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Global Optimization of Clusters of Rigid Molecules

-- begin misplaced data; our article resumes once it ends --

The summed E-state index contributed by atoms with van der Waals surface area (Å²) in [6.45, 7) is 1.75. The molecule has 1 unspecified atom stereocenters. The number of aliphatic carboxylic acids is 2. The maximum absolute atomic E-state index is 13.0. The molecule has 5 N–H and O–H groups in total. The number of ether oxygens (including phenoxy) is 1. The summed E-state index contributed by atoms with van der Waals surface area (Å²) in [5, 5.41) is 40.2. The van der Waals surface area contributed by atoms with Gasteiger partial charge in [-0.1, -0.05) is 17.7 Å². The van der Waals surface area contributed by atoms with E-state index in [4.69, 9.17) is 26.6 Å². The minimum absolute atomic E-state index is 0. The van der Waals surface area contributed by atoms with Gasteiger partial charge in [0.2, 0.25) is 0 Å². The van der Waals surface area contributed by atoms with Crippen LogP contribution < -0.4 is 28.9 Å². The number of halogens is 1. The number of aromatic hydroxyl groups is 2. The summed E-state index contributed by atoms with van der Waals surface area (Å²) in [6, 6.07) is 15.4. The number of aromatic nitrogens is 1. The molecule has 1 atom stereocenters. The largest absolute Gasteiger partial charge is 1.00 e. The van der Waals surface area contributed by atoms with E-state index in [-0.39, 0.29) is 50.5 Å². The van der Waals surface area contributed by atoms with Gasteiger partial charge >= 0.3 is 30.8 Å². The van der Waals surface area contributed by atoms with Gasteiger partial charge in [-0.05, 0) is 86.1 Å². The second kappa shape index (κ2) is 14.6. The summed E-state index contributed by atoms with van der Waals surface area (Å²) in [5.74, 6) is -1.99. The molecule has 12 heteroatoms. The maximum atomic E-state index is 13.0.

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  This journal is©the Owner Societies 2016  Phys. Chem. Chem. Phys.,  2016,  18 , 3003--3010 |  3003 Cite this: Phys.Chem.Chem.Phys., 2016,  18 , 3003 Global optimization of clusters of rigid moleculesusing the artificial bee colony algorithm † Jun Zhang* and Michael Dolg* The global optimization of molecular clusters is an important topic encountered in many fields ofchemistry. In our previous work ( Phys. Chem. Chem. Phys. , 2015,  17 , 24173), we successfully applied therecently introduced artificial bee colony (ABC) algorithm to the global optimization of atomic clustersand introduced the corresponding software ‘‘ABCluster’’. In the present work, ABCluster was extended tothe optimization of clusters of rigid molecules. Here ‘‘rigid’’ means that all internal degrees of freedom ofthe constituent molecules are frozen. The algorithm was benchmarked by TIP4P water clusters (H 2 O) N ( N r 20), for which all global minima were successfully located. It was further applied to various clustersof different chemical nature: 10 microhydration clusters, 4 methanol microsolvation clusters, 4 nonpolarclusters and 2 ion–aromatic clusters. In all the cases we obtained results consistent with previous experi-mental or theoretical studies. 1 Introduction Molecular clusters are aggregates containing several molecules.They are gaining more and more attention among researchersdue to their chemical importance. For experimental studies,clusters often exhibit an interesting size-dependence of theirproperties when going from a couple of molecules to the bulk substance. 1 Clusters can also reveal some local structuralinformation of liquids. 2 Many metal clusters exhibit specialcatalytic and optical properties. 3 In theoretical studies, model-ling solvation processes,  e.g.  calculating the hydration energy,requires one to introduce explicit water molecules into theinner hydration spheres as well as an implicit solvation modelto guarantee a sufficient accuracy, 4 i.e.  such studies involve thetreatment of a solute–solvent cluster. 5,6 For theoretical studies of a molecular cluster, the first step isoften to find the global minimum (GM) on its potential energy surface (PES), since this corresponds usually to its most stablestructure at low temperature. However, for larger systems this isa difficult task. One can identify a local minimum (LM) on thePES by the zero gradient condition, but a robust condition foridentifying a GM does not exist. Therefore, a deterministicsearch of the GM is usually impossible, and for such globaloptimization problems, nondeterministic algorithms are morepopular. These algorithms can find the true GM beyond asignificant probability after a sufficient number of iterations.For cluster optimization, there are two kinds of algorithms: thebiased and unbiased ones. The former class is designed forspecific clusters, since it uses the known information of the GMsof small clusters as much as possible to search those of the largerones. The latter class can be applied for general clusters, andmakes no assumptions how their GMs should look like. Thebiased algorithms are often more efficient for specific clustersthan the unbiased ones,  e.g.  basin-hopping, 7,8 an unbiased algo-rithm, can find reliable GMs for (H 2 O)  N   when  N   r  21, 9 but abiased algorithm designed specifically for water clusters can work  well up to  N   = 30. 10 Obviously the biased algorithms are not robust and transferable. The unbiased algorithms can be classified asindividual-based (starting the global optimization from a singlecluster,  e.g.  simulated annealing, 11 Monte Carlo minimization 12 and basin hopping  7,8 ) and population-based (starting the globaloptimization from a set of clusters,  e.g.  differential evolution 13 and particle swarm optimization 14 ) ones. For a comprehensivediscussion of these methods please refer to related reviews. 15–17 In our previous work, 18  we introduce a recently proposedpopulation-based algorithm,  i.e.  the ‘‘artificial bee colony’’(ABC) algorithm to the field of global optimization of clusters.The ABC algorithm requires only three parameters, thus it is very easy to learn and apply by non-experts in global optimiza-tion. It has been wrapped in a black-box way in the software ABCluster (ABC for clusters). We have proved that ABCluster is very efficient in searching the GMs for ionic and metal atomicclusters. In this work, we extend the ability of ABCluster toclusters formed by rigid molecules and show its excellent performance for these cases. For similar results as well asreferences for other optimization schemes and applications Theoretical Chemistry, University of Cologne, Greinstr. 4, 50939 Cologne, Germany. E-mail: zhangjunqcc@gmail.com, m.dolg@uni-koeln.de; Fax:  +  49 (0)221 470 6896;Tel:  +  49 (0)221 470 6893 †  Electronic supplementary information (ESI) available: The force field para-meters of the molecules considered in this work. See DOI: 10.1039/c5cp06313b Received 17th October 2015,Accepted 9th December 2015DOI: 10.1039/c5cp06313b www.rsc.org/pccp PCCP PAPER    P  u   b   l   i  s   h  e   d  o  n   1   6   D  e  c  e  m   b  e  r   2   0   1   5 .   D  o  w  n   l  o  a   d  e   d   b  y   U  n   i  v  e  r  s   i   t  y  o   f   B   i  r  m   i  n  g   h  a  m   o  n   0   1   /   1   0   /   2   0   1   7   1   3  :   4   4  :   1   5 . View Article Online View Journal | View Issue  3004  |  Phys. Chem. Chem. Phys.,  2016,  18 , 3003--3010 This journal is©the Owner Societies 2016 for atomic clusters, the reader is refered to ref. 18. Now, ABCluster is available on our group site (http://www.uni-koeln.de/math-nat-fak/tcchem/mitarbeiter/zhang/zhang/software-abcluster-introduction.html). 2 Theory 2.1 The potential energy function Searching the GM of a molecular cluster is mathematically anunconstrained global optimization problem. The variables to beoptimized are the atomic coordinates  X   { x 1 ,  y 1 ,  z  1 , . . . , x  M  ,  y  M  ,  z   M  } where  M   is the number of atoms in the cluster, and theobjective function is the potential energy function  U  (  X  ) whichcan be an empirical or first-principle one. In this work, we only consider clusters of rigid molecules, where ‘‘rigid’’ means that all internal degrees of freedom (DOF) of a molecule (bondlengths, bond angles and dihedral angles) are kept unchangedduring the optimization. This approximation is not suitablefor all cases,  e.g.  it is not suitable for molecules with soft DOFlike those with long, rotatable side chains. However it worksquite well for most small and medium-sized molecules and cansignificantly reduce the number of DOF of the cluster ( i.e.  thedimension of the global optimization problem). Within thisapproximation, each molecule can be described by a six-component external DOF  q . In ABCluster we use the following  q : the coordinates of its geometrical center  R     {  X  , Y  , Z  } andthree Euler angles  O  { a , b , g } relative toitspre-definedbody-fixedcoordinate system (see Fig. 1). Other choices of coordinates likeangle-axis representation 19 are possible but their performancein the global optimization shows no significant difference. 20 Thus, for a cluster containing   N   rigid molecules, the totalnumber of DOF is 6  N  ,  i.e. Q    { q 1 , . . . q  N  }    { R  1 , O 1 , . . . , R   N  , O  N  }   {  X  1 , Y  1 , Z  1 , a 1 , b 1 , g 1 , . . . ,  X   N  , Y   N  , Z   N  , a  N  , b  N  , g  N  } (1) As the molecules are rigid,  U  (  X  ) is a function of   Q . Theelimination of the translation and rotation DOF reduces  Q  to6  N     6 coordinates. In principle, an ‘‘exact’’ solution to thisglobal optimization problem requires an ergodic sampling overthe  Q  space. This is impossible for large clusters. The sampling difficulty has been discussed for atomic clusters in our previous work  18  where we pointed out that the number of LMs of acluster of size  N   increases exponentially  15,21 leading to a ruggedPES. For molecular clusters the difficulty manifests itself inan additional aspect. A molecule can have several directionalinteraction sites,  e.g.  H 2 O has four (two H atoms and two loneelectron pairs on O), CH 3 OH has three (one H atom and twolone electron pairs on O), and C 6 H 6  has two (the  p  electronsystem on each side of the molecular plane). For large  N  , thenumber of the possible interaction network topologies in acluster can be extremely large and depends strongly on thenatureof its components. Thus, a convergentglobal optimizationmay requirea verylong computation time. For biasedalgorithms,one could use some graph theory approaches to accelerate theoptimization for specific clusters( e.g.  ref. 10). Since the algorithmin ABCluster is an unbiased one and is designed for general rigidmolecular clusters, wedonotapplythese approaches.Toalleviatethe ruggedness of the PES, we use a smoothed PES function U ˜  rather than the srcinal one: 18 U ˜ ( Q ) = min:{ U  ( Q )} (2) Fig. 1  The external DOF  q  of a rigid molecule used in ABCluster. A molecule will first be rotated by  a ,  b  and  g  as shown in the Figure and then translatedby {  X  , Y  ,  Z  } to its final position in a cluster. For explicit expressions please refer to the Appendix. Paper PCCP    P  u   b   l   i  s   h  e   d  o  n   1   6   D  e  c  e  m   b  e  r   2   0   1   5 .   D  o  w  n   l  o  a   d  e   d   b  y   U  n   i  v  e  r  s   i   t  y  o   f   B   i  r  m   i  n  g   h  a  m   o  n   0   1   /   1   0   /   2   0   1   7   1   3  :   4   4  :   1   5 . View Article Online  This journal is©the Owner Societies 2016  Phys. Chem. Chem. Phys.,  2016,  18 , 3003--3010 |  3005  where ‘‘min’’ stands for performing a local minimizationof   U   starting from  Q . The advantage of   U ˜  over  U   is that theformer one removes the energetic barriers along the downhillmovement towards a funnel, leading to a more efficient optimization. 18,22 It has been used in the pioneering work of the global optimization of proteins. 23 However, (2) cannot remove the barriers between the funnels. These barriers makesampling clusters of quite different interaction network topo-logies require a long time, being the bottleneck of the globaloptimization problem.The potential energy function  U   is essential in the descrip-tion of a molecular cluster. In this work we only consider thetwo-body empirical potential function of the following form: U  ð Q Þ¼ X N I  ¼ 1 X N I  o J  X i  I  2 I  X  j  J  2 J  e 2 4 p e 0 q i  I  q  j  J  r i  I   j  J  þ 4 e i  I   j  J  s i  I   j  J  r i  I   j  J    12   s i  I   j  J  r i  I   j  J    6  !# (3)Here  I   and  J   are the indices of the molecules,  i   I   and  j   J   are theindices of the atoms in molecules  I   and  J  , respectively.  r  i   I    j   J  is thedistance between atom  i   I   and  j   J  . Obviously (3) only considersthe intermolecular Coulomb and Lennard-Jones interactions. Although this form is simple, it is used in many modern forcefields like CHARMM, 24 OPLS 25 and AMBER  26 and has beentested in numerous studies, confirming its reliability. Using amore sophisticated  U   is more expensive. Also, since the GM is very sensitive to the form and parameters of   U   ( e.g.  the GM of (H 2 O) 6  with the TIP4P and TIP5P force field is the cage and ring isomer, respectively  9,20 ), using different forms of potentials willcause confusion. Therefore, we decide to use only the simplest form (3) in this work. In practice one can first obtain a set of LMs with (3) and then study them further with,  e.g. , quantumchemical methods.For the technical details of computing (2) and (3) by using the external DOF  q  please refer to the Appendix. 2.2 The artificial bee colony algorithm The artificial bee colony (ABC) algorithm was proposed in 2005by Karaboga. 27 It is a swarm intelligence based algorithm,modelling the foraging behavior of honey bee colonies. Thebees want to find the best nectar as a food source and havedeveloped an efficient methodology to accomplish this mission.In terms of the global optimization problem, a rigid molecularcluster with external DOF  Q  is a nectar, its energy   U  ( Q ) is thequality of the nectar. A lower energy implies a higher quality or a good solution. The ABC algorithm simulates the bees’methodology by introducing three kinds of bees: employed,onlooker and scout bees. In each search cycle, first employedbees perform a coarse exploration of the  Q  space, obtaining some trial solutions; then onlooker bees do the search in theneighborhood of some ‘‘good’’ solutions; finally scout beesexamine the obtained solutions and discard the ones that hadlittle contribution to the improvement of the solutions during the past several cycles and replace them by new random ones.The search cycles until some stopping criteria are satisfied,and the best solution obtained so far is assumed to correspondto the GM. The mechanism and performance of the ABCalgorithms have been discussed in several papers. 28–30 Especially,its specific implementation in ABCluster has been discussed indetail in our previous work. 18 For the global optimization of rigid molecular clusters, the ABC algorithm is very similar tothe one for atomic clusters. 18 Therefore we will only briefly describe it here.In the ABC algorithm, three parameters are needed: the sizeof the population of trial solutions SN, the scout limit   g  limit   andthe maximum cycle number  g  max  . The cluster is described by itsexternal DOF  Q , size  N  , an estimated length  L , and the potentialparameters. The global optimization then begins:(1) Initialize the population:  Q 11 , . . . , Q 1SN . One can use randominitial guesses,  i.e.  each component of   R  and  O  is randomly taken from the range [0,  L ] and [0,2 p ], respectively. Next allthe clusters are locally optimized using the limited-memory-Broyden–Fletcher–Goldfarb–Shanno (L-BFGS) algorithm. 31 TheLM (or GM) properties of the obtained structures are tacitly assumed here.(2)Modellingemployedbees:incycle  g  ,foreach Q  g i   ( i  =1, . . . ,SN),a new trial solution  V  i   is generated by the trigonometric mutationoperator: 32 V i   ¼  13  Q  gk 1 þ Q  gk 2 þ Q  gk 3   þ  p 2   p 1 ð Þ  Q  gk 1  Q  gk 2   þ  p 3   p 2 ð Þ  Q  gk 2  Q  gk 3   þ  p 1   p 3 ð Þ  Q  gk 3  Q  gk 1   (4) where  k  1 ,  k  2  and  k  3  are random integers in {1, . . . ,SN} and k  1 a k  2 a k  3 a i  , and  p k m  ¼ ~ U   Q k m   ~ U   Q k 1   þ  ~ U   Q k 2   þ  ~ U   Q k 3   ð m ¼ 1 ; 2 ; 3 Þ  (5) U ˜  is the smoothed potential energy function (2). This solution isupdated with a greedy selection scheme (6): Q  g þ 1 i   ¼ V i   if   ~ U   V i  ð Þ o  ~ U   Q  gi  ð Þ Q  gi   otherwise 8<: (6)(3) Modelling onlooker bees: for SN times, a ‘‘good’’ solution Q  g k   is selected by the tournament scheme 16 and a new trialsolution  V  k   is generated by the ‘‘ABC/current/2 + ABC/best/2’’strategy (7): V k  ¼ Q  gk þ F   Q  gk 1 þ Q  gk 2  Q  gk 3  Q  gk 4    if   Z o 0 : 5 Q  g best þ F   Q  gk 1 þ Q  gk 2  Q  gk 3  Q  gk 4    otherwise 8><>: (7) where  k  1 ,  k  2 ,  k  3  and  k  4  are random integers in {1, . . . ,SN} and k  1 a k  2 a k  3 a k  4 a k  .  F   and  Z  are random numbers in [0,1]. Q  g k   is again updated with the greedy selection scheme (6).(4) Modelling scout bees: now each  Q  g i   ( i   = 1, . . . ,SN) isexamined. A   Q  g i   which does not change in the last   g  limit   cycles will be replaced by a random trial solution  Q  g  +1 i   regardless of  whether it is better than  Q  g i   or not.(5) If   g   Z  g  max  , the algorithm is finished, otherwise goto step 2. PCCP Paper    P  u   b   l   i  s   h  e   d  o  n   1   6   D  e  c  e  m   b  e  r   2   0   1   5 .   D  o  w  n   l  o  a   d  e   d   b  y   U  n   i  v  e  r  s   i   t  y  o   f   B   i  r  m   i  n  g   h  a  m   o  n   0   1   /   1   0   /   2   0   1   7   1   3  :   4   4  :   1   5 . View Article Online  3006  |  Phys. Chem. Chem. Phys.,  2016,  18 , 3003--3010 This journal is©the Owner Societies 2016 3 Applications In the section, we examine the performance of the ABC algo-rithm in the global optimization of rigid molecular clusters. Allthe potential parameters in (3) were taken from the CHARMM36force field 33 and the details can be found in the ESI. †  All optimiza-tions were performed by ABCluster. 18 The graphs of the clusters were rendered by CYLView. 34 3.1 Water clusters as benchmark   Water clusters are of fundamental importance in chemistry  35 and thus their GMs have attracted much attention from thescientific community. Water molecules can form complex hydro-gen bond networks. For (H 2 O)  N   in an ice-I h  structure, Pauling pointed out that the number of possible networks scales as(3/2)  N  . 36 This is a big challenge for a global optimization. Theglobal minima of small water clusters are well documentedin the literature (see ref. 10 and 37 and references therein).Therefore we take this system as a first benchmark of ouralgorithm. Here the water molecule is described by the TIP4Pmodel. 38 The algorithm parameters and optimization resultsare given in Table 1. Some GMs are shown in Fig. 2.Table 1 confirms that ABCluster successfully located theGMs for all (H 2 O)  N   (  N   = 5–20) clusters. The number of stepsrequired for convergence increases rapidly for  N  Z 10, reflecting the exponential scaling of the number of their LMs. It is observedthat this quantity increases as exp(0.60  N  ). Interestingly, Takeuchifound a similar dependency of the number of local optimizationsperformed during a search for the GM of (H 2 O)  N   clusters using another method,  i.e.  exp(0.63  N  ). 10 Therefore, a reliable search forthe GMs of (H 2 O) 21  would already require more than 10 5 steps.The optimization becomes more difficult for unbiased methodslike basin hopping  20 and even for biased algorithms. 10 Never-theless, this benchmark confirms the reliability of our algo-rithm. In principle, any GM can be found with sufficiently large  g  max  . In the remainder we will apply the ABC algorithm to morecomplex systems. 3.2 Microhydration clusters Next we want to examine the performance of ABCluster for somemicrohydration clusters,  i.e.  X(H 2 O)  N  . We chose  N   = 20 in most cases in order to model the behavior of solute X in a sufficient amount of water to form at least a complete first hydrationsphere. Each of the systems discussed in the following could bepart of an independent project but here they are merely used asexamples to prove the accuracy and robustness of our method-ology. The optimization results are given in Table 2 and Fig. 3.First we consider the three alkali cations Na + , K + and Cs + .The subtle difference in hydration properties of Na + and K + makes them play important but completely different roles inbiological processes. An essential factor is their charge density.The water molecules interact stronger and thus tend to becloser to X with higher charge density such as Na + . This leads toan increased repulsion between the directly coordinating watermolecules and to a preference of a smaller water coordinationnumber (CN). Our optimization results (see Fig. 3) confirmedthis: in the GM of Na + (H 2 O) 20 , Na + takes an off-center position with CN = 6, while in the GM of K + (H 2 O) 20  and Cs + (H 2 O) 20  thecations are found in the center and exhibit larger CNs, being aclathrate-like structure. These observations are in agreement  with previous studies on Li + to Cs + and Ca 2+ . 39–41 Table 1  Benchmark for the water clusters (energy unit: kJ mol  1 ) a  ABC algorithm parameters: SN = 60,  g  limit   = 4,  g  max   = 30000Initial guess: random(H 2 O)  N   Step b Energy (H 2 O)  N   Step b Energy 5 1   152.1371 13 304   533.06796 1   197.8168 14 437   583.09697 1   243.6168 15 1485   628.48568 1   305.5747 16 783   681.31579 6   344.4982 17 1940   723.938910 16   391.0943 18 2221   773.371811 169   431.5672 19 4285   821.184312 28   492.9979 20 28054   873.1465 a The reference GM energies (  N   = 5–20) are from ref. 9. Note that ourenergy is slightly larger in magnitude than theirs ( e.g.  for (H 2 O) 10  391.0943  vs.  391.0227). This is probably due to the slightly different accuracy of   e 2 4 p e 0 in (3). thus they are in fact identical (dor this we use e 2 4 pe 0 ¼ 1389 : 506  Å kJ mol  1 ).  b Step is the step at which the final energy is obtained. Fig. 2  Some GMs of water clusters obtained by ABCluster. Table 2  The global optimization of some microhydration clusters (energyunit: kJ mol  1 )  ABC algorithm parameters: SN = 60,  g  limit   = 4,  g  max   = 35000Initial guess: randomSystem Step a Energy Na + (H 2 O) 20  2627   1167.6197K + (H 2 O) 20  1349   1099.8384Cs + (H 2 O) 20  103   1050.8635Gmd + (H 2 O) 20  2201   1016.3934Cl  (H 2 O) 20  3011   1143.7146SO 42  (H 2 O) 20  2798   1659.7028K + Cl  (H 2 O) 20  14617   1585.2550Mg  2+ SO 42  (H 2 O) 20  45   3937.4321CH 4 (H 2 O) 20  30921   879.6630Coronene–(H 2 O) 10  18   430.6415 a ‘‘Step’’ is the step at which the final energy is obtained. Paper PCCP    P  u   b   l   i  s   h  e   d  o  n   1   6   D  e  c  e  m   b  e  r   2   0   1   5 .   D  o  w  n   l  o  a   d  e   d   b  y   U  n   i  v  e  r  s   i   t  y  o   f   B   i  r  m   i  n  g   h  a  m   o  n   0   1   /   1   0   /   2   0   1   7   1   3  :   4   4  :   1   5 . View Article Online